# Heliocentric polar orbit crossing the Earth's orbit twice

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1. Oct 18, 2015

### xpell

Sorry, the title's length didn't allow me to explain this better and I need it for a story that I'm writing, if you're so kind to help me. I've been trying it hard to solve it myself but I've been unable to.

The problem looks simple but it isn't (for me): Please assume we have a space probe of negligible mass in a highly eccentric, heliocentric polar orbit (so it doesn't experience heavy perturbation caused by other solar system bodies; let's say it "goes up and down" the Sun.) I need this probe to "meet" (experience a close encounter with) the Earth twice every time it travels along the perihelion (i.e. 6 months of travel between each extreme of the Sun-focus latum rectum), like in this drawing:

• Dimensions of the ellipse (major and minor axis and/or eccentricity);
• Total orbital period;
• Maximum velocity at the perihelion; and, most important:
• Velocity (relative to the Earth) while "crossing" the Earth's orbit "upwards" and, 6 months later, "downwards."
Thank you in advance for any help! (And please move if this is not the appropriate forum...)

2. Oct 18, 2015

### Staff: Mentor

In an eccentric orbit, the probe would have both a shorter path and a higher speed than Earth. To make that work, the probe needs a nearly circular orbit similar to the one of Earth.

The close encounters with Earth will make the orbit unstable.

3. Oct 18, 2015

### xpell

Thank you, Mfb!

Let's assume that the probe has some maneouvering/stationkeeping capability to compensate this, please.

Heck, I didn't think so, but you're most probably right... is there any formula or something that I could use to calculate that, please?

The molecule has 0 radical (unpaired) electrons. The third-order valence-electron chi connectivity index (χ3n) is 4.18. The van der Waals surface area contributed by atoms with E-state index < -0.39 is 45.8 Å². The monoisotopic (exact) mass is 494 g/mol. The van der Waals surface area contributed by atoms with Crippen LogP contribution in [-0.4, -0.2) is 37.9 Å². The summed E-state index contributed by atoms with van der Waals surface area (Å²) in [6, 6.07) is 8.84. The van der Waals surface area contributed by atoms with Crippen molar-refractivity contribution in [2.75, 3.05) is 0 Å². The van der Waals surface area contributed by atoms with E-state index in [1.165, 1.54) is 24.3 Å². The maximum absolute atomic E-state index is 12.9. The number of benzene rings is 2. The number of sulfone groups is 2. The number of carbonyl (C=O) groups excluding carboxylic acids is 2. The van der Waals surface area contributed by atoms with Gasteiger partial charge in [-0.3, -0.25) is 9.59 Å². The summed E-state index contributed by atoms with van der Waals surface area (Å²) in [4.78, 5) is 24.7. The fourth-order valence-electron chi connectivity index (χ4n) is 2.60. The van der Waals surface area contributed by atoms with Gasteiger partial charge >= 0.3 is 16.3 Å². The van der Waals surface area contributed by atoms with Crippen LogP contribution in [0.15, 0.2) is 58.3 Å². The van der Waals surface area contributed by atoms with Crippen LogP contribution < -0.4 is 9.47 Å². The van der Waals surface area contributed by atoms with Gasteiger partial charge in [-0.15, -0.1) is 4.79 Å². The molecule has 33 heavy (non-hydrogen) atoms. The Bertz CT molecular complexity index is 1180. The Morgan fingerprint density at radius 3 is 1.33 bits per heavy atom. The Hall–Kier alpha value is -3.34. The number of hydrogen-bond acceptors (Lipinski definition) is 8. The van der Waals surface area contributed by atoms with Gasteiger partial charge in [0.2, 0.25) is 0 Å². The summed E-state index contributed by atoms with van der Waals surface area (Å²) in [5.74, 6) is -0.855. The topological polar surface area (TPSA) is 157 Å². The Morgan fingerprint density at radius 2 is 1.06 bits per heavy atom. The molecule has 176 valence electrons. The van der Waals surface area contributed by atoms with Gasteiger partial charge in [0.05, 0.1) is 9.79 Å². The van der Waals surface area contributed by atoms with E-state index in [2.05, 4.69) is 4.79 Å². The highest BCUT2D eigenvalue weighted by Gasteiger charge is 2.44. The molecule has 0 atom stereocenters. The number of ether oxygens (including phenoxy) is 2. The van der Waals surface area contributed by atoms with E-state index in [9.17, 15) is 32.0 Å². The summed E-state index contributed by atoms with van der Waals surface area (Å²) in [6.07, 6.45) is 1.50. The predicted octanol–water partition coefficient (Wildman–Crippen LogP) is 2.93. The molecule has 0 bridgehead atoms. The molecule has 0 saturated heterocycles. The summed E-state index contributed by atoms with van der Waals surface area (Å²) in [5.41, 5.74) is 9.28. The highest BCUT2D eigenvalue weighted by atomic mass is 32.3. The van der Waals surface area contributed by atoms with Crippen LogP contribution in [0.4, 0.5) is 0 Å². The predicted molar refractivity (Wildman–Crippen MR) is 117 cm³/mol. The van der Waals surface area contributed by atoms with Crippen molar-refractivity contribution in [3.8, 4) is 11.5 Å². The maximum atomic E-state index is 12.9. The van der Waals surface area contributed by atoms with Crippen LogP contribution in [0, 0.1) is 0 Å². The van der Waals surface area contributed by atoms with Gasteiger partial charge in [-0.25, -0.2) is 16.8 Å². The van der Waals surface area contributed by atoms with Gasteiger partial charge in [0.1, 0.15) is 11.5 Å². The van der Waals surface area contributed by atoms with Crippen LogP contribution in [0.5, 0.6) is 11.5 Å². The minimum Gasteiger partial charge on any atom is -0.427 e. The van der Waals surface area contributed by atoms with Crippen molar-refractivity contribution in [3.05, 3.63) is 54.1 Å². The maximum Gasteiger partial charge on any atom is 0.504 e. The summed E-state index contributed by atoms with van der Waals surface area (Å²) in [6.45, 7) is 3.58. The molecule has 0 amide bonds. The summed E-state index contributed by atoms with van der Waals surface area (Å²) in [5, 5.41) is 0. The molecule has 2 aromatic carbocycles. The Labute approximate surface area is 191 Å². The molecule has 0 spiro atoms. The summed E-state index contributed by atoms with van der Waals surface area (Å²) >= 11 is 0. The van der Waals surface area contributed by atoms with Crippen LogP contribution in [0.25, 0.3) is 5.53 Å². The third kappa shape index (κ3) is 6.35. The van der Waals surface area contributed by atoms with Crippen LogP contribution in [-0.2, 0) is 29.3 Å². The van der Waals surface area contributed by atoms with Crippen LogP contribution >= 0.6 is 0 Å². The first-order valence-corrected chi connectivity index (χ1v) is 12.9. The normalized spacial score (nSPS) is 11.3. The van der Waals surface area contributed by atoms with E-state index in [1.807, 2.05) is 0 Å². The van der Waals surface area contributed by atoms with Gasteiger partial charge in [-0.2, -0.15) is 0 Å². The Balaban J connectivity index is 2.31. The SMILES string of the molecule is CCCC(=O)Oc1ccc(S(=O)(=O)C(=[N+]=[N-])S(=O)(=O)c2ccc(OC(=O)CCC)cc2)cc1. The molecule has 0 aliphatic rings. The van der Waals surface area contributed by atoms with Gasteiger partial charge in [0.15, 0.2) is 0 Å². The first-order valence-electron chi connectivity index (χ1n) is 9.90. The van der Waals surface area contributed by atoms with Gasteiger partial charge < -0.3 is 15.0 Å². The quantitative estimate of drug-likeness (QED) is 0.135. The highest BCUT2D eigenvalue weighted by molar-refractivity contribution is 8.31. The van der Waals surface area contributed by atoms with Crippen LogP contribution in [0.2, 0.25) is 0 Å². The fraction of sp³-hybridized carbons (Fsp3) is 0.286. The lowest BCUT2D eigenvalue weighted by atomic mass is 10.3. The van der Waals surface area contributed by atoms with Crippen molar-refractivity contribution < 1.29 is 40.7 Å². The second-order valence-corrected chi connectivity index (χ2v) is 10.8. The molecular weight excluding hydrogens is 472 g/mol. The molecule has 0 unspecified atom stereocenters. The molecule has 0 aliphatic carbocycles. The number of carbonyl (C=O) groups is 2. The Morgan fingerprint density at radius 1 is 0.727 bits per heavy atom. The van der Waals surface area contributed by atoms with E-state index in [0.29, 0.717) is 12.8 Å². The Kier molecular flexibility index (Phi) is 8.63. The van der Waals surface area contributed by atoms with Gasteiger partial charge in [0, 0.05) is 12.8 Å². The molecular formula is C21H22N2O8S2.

And no highly eccentric orbit that would cover the "perihelion leg" in such a time because of a very high velocity (even if the perihelion is quite far away!)?

4. Oct 18, 2015

### Staff: Mentor

Note: the Earth has a slightly eccentric orbit (0.017), I'll ignore this here, it does not change the conclusions.
The perihelion has a maximal distance of 1 AU, otherwise your orbit doesn't cross the one of Earth. A circular orbit with a radius of 1 AU matches your required time, everything else does not.

There are formulas to calculate things like the time spent between two points of the orbit, and various websites show to calculate that. It's not necessary in this case.

Unrelated: to make it worse, to match the orbital period, the semi-major axis has to be the same. An eccentric orbit out of the plane of the planets with the same semi-major axis as Earth cannot cross its orbit twice.

Hmm...

5. Oct 18, 2015

### xpell

Of course you're right, Mfb. Silly me didn't notice on the spot that my only possible orbit is another "Earth's orbit" more or less inclined relative to the ecliptic, does it?

Just out of curiosity, would you be so kind to elaborate this a bit more please? I'm interested!

6. Oct 18, 2015

### Staff: Mentor

Right.
Draw an ellipse and a circle with the same semi-major axis and focal point on a plane. They will intersect each other twice, but the intersection points are not on opposite sides of the central body. There is no way to rotate the ellipse out of the plane while keeping the two intersection points. You can rotate around the (sun - one intersection) axis, but then the second intersection goes away.

7. Oct 18, 2015

### xpell

Done and understood. Thank you very much, Mfb. :)

8. Oct 19, 2015

### BobG

Can't happen. If it's orbital period is half the Earth's orbital period, then the orbit has to be smaller and perigee will be closer to the Sun than the Earth.

You could set up an orbit that has half the Earth's orbital period and is close to the Earth at apogee. But every other orbit, the Earth won't be there - the Earth will be on the other side of the Sun.

As mentioned, the only way to get close to the Earth twice a year is to have a circular orbit the same size as the Earth.

9. Oct 19, 2015

### xpell

Thank you too very much, BobG. :)